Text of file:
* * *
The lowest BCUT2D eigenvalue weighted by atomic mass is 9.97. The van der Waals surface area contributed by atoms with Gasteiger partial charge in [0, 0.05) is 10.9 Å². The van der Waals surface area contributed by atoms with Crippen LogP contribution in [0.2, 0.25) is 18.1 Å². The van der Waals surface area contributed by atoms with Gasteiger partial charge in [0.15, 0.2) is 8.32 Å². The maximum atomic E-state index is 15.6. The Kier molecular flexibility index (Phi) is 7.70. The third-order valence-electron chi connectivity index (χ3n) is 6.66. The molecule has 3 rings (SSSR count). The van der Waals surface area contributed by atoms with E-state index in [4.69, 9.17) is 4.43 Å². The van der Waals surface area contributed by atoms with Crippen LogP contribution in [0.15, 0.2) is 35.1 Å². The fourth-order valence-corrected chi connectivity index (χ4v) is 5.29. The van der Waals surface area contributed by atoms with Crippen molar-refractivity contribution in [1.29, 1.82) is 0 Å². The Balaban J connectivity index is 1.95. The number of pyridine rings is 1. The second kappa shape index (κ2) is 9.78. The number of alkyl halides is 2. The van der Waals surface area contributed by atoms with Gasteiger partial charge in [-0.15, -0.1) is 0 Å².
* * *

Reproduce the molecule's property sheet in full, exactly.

The lowest BCUT2D eigenvalue weighted by atomic mass is 9.97. The van der Waals surface area contributed by atoms with Gasteiger partial charge in [0, 0.05) is 10.9 Å². The van der Waals surface area contributed by atoms with Crippen LogP contribution in [0.2, 0.25) is 18.1 Å². The van der Waals surface area contributed by atoms with Gasteiger partial charge in [0.15, 0.2) is 8.32 Å². The maximum atomic E-state index is 15.6. The Kier molecular flexibility index (Phi) is 7.70. The third-order valence-electron chi connectivity index (χ3n) is 6.66. The molecule has 3 rings (SSSR count). The van der Waals surface area contributed by atoms with E-state index in [4.69, 9.17) is 4.43 Å². The van der Waals surface area contributed by atoms with Crippen LogP contribution in [0.15, 0.2) is 35.1 Å². The fourth-order valence-corrected chi connectivity index (χ4v) is 5.29. The van der Waals surface area contributed by atoms with Crippen molar-refractivity contribution in [1.29, 1.82) is 0 Å². The Balaban J connectivity index is 1.95. The number of pyridine rings is 1. The second kappa shape index (κ2) is 9.78. The number of alkyl halides is 2. The van der Waals surface area contributed by atoms with Gasteiger partial charge in [-0.15, -0.1) is 0 Å².